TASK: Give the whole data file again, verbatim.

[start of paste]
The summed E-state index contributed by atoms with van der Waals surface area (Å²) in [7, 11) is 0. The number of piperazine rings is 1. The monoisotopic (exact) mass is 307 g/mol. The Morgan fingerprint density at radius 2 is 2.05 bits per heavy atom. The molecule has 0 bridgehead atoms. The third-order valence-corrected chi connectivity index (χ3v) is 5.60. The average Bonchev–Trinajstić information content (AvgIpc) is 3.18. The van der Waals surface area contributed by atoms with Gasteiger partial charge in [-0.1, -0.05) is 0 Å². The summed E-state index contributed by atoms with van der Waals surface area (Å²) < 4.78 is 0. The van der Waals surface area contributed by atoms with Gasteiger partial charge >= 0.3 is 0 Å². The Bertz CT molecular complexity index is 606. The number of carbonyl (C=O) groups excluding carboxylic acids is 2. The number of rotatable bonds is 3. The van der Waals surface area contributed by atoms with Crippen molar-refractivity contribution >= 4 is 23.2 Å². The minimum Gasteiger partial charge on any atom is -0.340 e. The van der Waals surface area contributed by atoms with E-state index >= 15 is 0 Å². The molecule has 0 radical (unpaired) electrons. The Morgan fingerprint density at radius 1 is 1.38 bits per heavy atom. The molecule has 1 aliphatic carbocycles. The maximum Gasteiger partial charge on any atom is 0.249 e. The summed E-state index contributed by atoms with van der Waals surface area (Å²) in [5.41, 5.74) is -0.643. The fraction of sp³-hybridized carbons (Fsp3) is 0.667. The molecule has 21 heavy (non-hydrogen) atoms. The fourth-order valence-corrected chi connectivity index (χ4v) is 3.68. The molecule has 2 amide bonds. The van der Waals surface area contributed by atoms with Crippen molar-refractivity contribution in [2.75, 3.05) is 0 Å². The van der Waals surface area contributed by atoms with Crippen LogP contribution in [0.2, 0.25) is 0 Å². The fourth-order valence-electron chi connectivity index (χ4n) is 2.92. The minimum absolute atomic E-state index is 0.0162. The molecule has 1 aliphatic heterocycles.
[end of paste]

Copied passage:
The summed E-state index contributed by atoms with van der Waals surface area (Å²) in [7, 11) is 0. The number of piperazine rings is 1. The monoisotopic (exact) mass is 307 g/mol. The Morgan fingerprint density at radius 2 is 2.05 bits per heavy atom. The molecule has 0 bridgehead atoms. The third-order valence-corrected chi connectivity index (χ3v) is 5.60. The average Bonchev–Trinajstić information content (AvgIpc) is 3.18. The van der Waals surface area contributed by atoms with Gasteiger partial charge in [-0.1, -0.05) is 0 Å². The summed E-state index contributed by atoms with van der Waals surface area (Å²) < 4.78 is 0. The van der Waals surface area contributed by atoms with Gasteiger partial charge >= 0.3 is 0 Å². The Bertz CT molecular complexity index is 606. The number of carbonyl (C=O) groups excluding carboxylic acids is 2. The number of rotatable bonds is 3. The van der Waals surface area contributed by atoms with Crippen molar-refractivity contribution >= 4 is 23.2 Å². The minimum Gasteiger partial charge on any atom is -0.340 e. The van der Waals surface area contributed by atoms with E-state index >= 15 is 0 Å². The molecule has 0 radical (unpaired) electrons. The Morgan fingerprint density at radius 1 is 1.38 bits per heavy atom. The molecule has 1 aliphatic carbocycles. The maximum Gasteiger partial charge on any atom is 0.249 e. The summed E-state index contributed by atoms with van der Waals surface area (Å²) in [5.41, 5.74) is -0.643. The fraction of sp³-hybridized carbons (Fsp3) is 0.667. The molecule has 21 heavy (non-hydrogen) atoms. The fourth-order valence-corrected chi connectivity index (χ4v) is 3.68. The molecule has 2 amide bonds. The van der Waals surface area contributed by atoms with Crippen molar-refractivity contribution in [2.75, 3.05) is 0 Å². The van der Waals surface area contributed by atoms with Crippen LogP contribution in [0.2, 0.25) is 0 Å². The fourth-order valence-electron chi connectivity index (χ4n) is 2.92. The minimum absolute atomic E-state index is 0.0162. The molecule has 1 aliphatic heterocycles.